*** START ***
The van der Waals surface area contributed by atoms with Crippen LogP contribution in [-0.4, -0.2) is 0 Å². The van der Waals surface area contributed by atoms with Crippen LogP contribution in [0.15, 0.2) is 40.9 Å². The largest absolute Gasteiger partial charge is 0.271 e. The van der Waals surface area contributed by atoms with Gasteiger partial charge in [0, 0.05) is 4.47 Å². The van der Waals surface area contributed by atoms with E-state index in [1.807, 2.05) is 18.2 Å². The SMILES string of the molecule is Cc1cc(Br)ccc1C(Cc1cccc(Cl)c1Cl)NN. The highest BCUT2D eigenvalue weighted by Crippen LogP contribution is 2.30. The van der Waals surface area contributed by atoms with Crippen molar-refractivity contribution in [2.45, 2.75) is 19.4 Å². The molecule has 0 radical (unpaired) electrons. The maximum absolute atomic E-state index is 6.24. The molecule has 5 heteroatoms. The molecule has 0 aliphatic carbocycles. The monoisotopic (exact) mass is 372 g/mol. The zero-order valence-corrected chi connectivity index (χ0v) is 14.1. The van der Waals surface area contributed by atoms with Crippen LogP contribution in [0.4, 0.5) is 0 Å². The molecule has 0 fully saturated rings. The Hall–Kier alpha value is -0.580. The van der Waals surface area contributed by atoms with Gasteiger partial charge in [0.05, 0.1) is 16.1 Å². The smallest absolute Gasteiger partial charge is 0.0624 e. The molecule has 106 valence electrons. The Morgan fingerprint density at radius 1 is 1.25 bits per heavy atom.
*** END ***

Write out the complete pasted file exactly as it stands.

The van der Waals surface area contributed by atoms with Crippen LogP contribution in [-0.4, -0.2) is 0 Å². The van der Waals surface area contributed by atoms with Crippen LogP contribution in [0.15, 0.2) is 40.9 Å². The largest absolute Gasteiger partial charge is 0.271 e. The van der Waals surface area contributed by atoms with Gasteiger partial charge in [0, 0.05) is 4.47 Å². The van der Waals surface area contributed by atoms with E-state index in [1.807, 2.05) is 18.2 Å². The SMILES string of the molecule is Cc1cc(Br)ccc1C(Cc1cccc(Cl)c1Cl)NN. The highest BCUT2D eigenvalue weighted by Crippen LogP contribution is 2.30. The van der Waals surface area contributed by atoms with Crippen molar-refractivity contribution in [2.45, 2.75) is 19.4 Å². The molecule has 0 radical (unpaired) electrons. The maximum absolute atomic E-state index is 6.24. The molecule has 5 heteroatoms. The molecule has 0 aliphatic carbocycles. The monoisotopic (exact) mass is 372 g/mol. The zero-order valence-corrected chi connectivity index (χ0v) is 14.1. The van der Waals surface area contributed by atoms with Crippen LogP contribution in [0.4, 0.5) is 0 Å². The molecule has 0 fully saturated rings. The Hall–Kier alpha value is -0.580. The van der Waals surface area contributed by atoms with Gasteiger partial charge in [0.05, 0.1) is 16.1 Å². The smallest absolute Gasteiger partial charge is 0.0624 e. The molecule has 106 valence electrons. The Morgan fingerprint density at radius 1 is 1.25 bits per heavy atom.